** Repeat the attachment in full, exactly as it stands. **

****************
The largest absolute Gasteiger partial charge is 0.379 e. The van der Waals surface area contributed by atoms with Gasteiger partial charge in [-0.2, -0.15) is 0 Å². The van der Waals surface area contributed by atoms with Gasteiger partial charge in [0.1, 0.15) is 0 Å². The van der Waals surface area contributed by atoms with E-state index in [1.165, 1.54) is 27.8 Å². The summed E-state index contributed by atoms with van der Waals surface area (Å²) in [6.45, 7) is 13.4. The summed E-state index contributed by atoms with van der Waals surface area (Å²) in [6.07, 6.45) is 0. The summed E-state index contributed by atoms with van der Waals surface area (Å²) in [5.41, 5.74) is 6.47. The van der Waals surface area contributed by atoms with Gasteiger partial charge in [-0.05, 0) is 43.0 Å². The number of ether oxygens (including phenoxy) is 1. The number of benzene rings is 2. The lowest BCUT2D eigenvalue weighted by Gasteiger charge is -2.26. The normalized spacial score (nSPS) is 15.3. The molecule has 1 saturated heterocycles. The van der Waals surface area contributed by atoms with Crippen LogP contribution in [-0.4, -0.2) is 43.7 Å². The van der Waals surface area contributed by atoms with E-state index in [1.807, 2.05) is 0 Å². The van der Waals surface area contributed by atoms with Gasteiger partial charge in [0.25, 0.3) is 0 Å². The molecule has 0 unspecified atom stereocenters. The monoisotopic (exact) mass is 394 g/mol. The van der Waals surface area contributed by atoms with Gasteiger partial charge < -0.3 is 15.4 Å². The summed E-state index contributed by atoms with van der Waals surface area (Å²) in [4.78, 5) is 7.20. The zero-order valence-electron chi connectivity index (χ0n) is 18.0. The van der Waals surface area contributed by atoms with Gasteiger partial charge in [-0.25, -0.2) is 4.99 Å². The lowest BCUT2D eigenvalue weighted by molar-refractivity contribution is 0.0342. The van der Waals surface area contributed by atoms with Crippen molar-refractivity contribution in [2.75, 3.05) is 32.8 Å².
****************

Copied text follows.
The largest absolute Gasteiger partial charge is 0.379 e. The van der Waals surface area contributed by atoms with Gasteiger partial charge in [-0.2, -0.15) is 0 Å². The van der Waals surface area contributed by atoms with Gasteiger partial charge in [0.1, 0.15) is 0 Å². The van der Waals surface area contributed by atoms with E-state index in [1.165, 1.54) is 27.8 Å². The summed E-state index contributed by atoms with van der Waals surface area (Å²) in [6.45, 7) is 13.4. The summed E-state index contributed by atoms with van der Waals surface area (Å²) in [6.07, 6.45) is 0. The summed E-state index contributed by atoms with van der Waals surface area (Å²) in [5.41, 5.74) is 6.47. The van der Waals surface area contributed by atoms with Gasteiger partial charge in [-0.05, 0) is 43.0 Å². The number of ether oxygens (including phenoxy) is 1. The number of benzene rings is 2. The lowest BCUT2D eigenvalue weighted by Gasteiger charge is -2.26. The normalized spacial score (nSPS) is 15.3. The molecule has 1 saturated heterocycles. The van der Waals surface area contributed by atoms with Crippen LogP contribution in [-0.4, -0.2) is 43.7 Å². The van der Waals surface area contributed by atoms with E-state index in [1.807, 2.05) is 0 Å². The van der Waals surface area contributed by atoms with Gasteiger partial charge in [0.25, 0.3) is 0 Å². The molecule has 0 unspecified atom stereocenters. The monoisotopic (exact) mass is 394 g/mol. The van der Waals surface area contributed by atoms with Gasteiger partial charge < -0.3 is 15.4 Å². The summed E-state index contributed by atoms with van der Waals surface area (Å²) in [4.78, 5) is 7.20. The zero-order valence-electron chi connectivity index (χ0n) is 18.0. The van der Waals surface area contributed by atoms with Gasteiger partial charge in [-0.25, -0.2) is 4.99 Å². The lowest BCUT2D eigenvalue weighted by molar-refractivity contribution is 0.0342. The van der Waals surface area contributed by atoms with Crippen molar-refractivity contribution in [2.75, 3.05) is 32.8 Å².